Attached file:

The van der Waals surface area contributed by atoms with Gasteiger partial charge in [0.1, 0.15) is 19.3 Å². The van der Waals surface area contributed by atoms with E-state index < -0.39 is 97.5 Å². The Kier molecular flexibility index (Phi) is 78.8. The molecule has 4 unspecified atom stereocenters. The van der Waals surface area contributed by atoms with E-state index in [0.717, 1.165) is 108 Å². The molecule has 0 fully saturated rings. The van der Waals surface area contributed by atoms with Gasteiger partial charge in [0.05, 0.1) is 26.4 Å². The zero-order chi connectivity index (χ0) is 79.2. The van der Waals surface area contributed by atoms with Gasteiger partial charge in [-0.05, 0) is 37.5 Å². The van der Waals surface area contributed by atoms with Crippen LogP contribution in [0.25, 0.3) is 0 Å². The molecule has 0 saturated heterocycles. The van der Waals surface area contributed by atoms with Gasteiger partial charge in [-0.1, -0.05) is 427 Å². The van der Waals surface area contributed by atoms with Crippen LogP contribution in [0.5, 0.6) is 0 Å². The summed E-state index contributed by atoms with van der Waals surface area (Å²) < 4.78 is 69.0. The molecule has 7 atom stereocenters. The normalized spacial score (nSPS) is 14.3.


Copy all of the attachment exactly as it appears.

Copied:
The van der Waals surface area contributed by atoms with Gasteiger partial charge in [0.1, 0.15) is 19.3 Å². The van der Waals surface area contributed by atoms with E-state index < -0.39 is 97.5 Å². The Kier molecular flexibility index (Phi) is 78.8. The molecule has 4 unspecified atom stereocenters. The van der Waals surface area contributed by atoms with E-state index in [0.717, 1.165) is 108 Å². The molecule has 0 fully saturated rings. The van der Waals surface area contributed by atoms with Gasteiger partial charge in [0.05, 0.1) is 26.4 Å². The zero-order chi connectivity index (χ0) is 79.2. The van der Waals surface area contributed by atoms with Gasteiger partial charge in [-0.05, 0) is 37.5 Å². The van der Waals surface area contributed by atoms with Crippen LogP contribution in [0.25, 0.3) is 0 Å². The molecule has 0 saturated heterocycles. The van der Waals surface area contributed by atoms with Gasteiger partial charge in [-0.1, -0.05) is 427 Å². The van der Waals surface area contributed by atoms with Crippen LogP contribution in [0.5, 0.6) is 0 Å². The summed E-state index contributed by atoms with van der Waals surface area (Å²) < 4.78 is 69.0. The molecule has 7 atom stereocenters. The normalized spacial score (nSPS) is 14.3.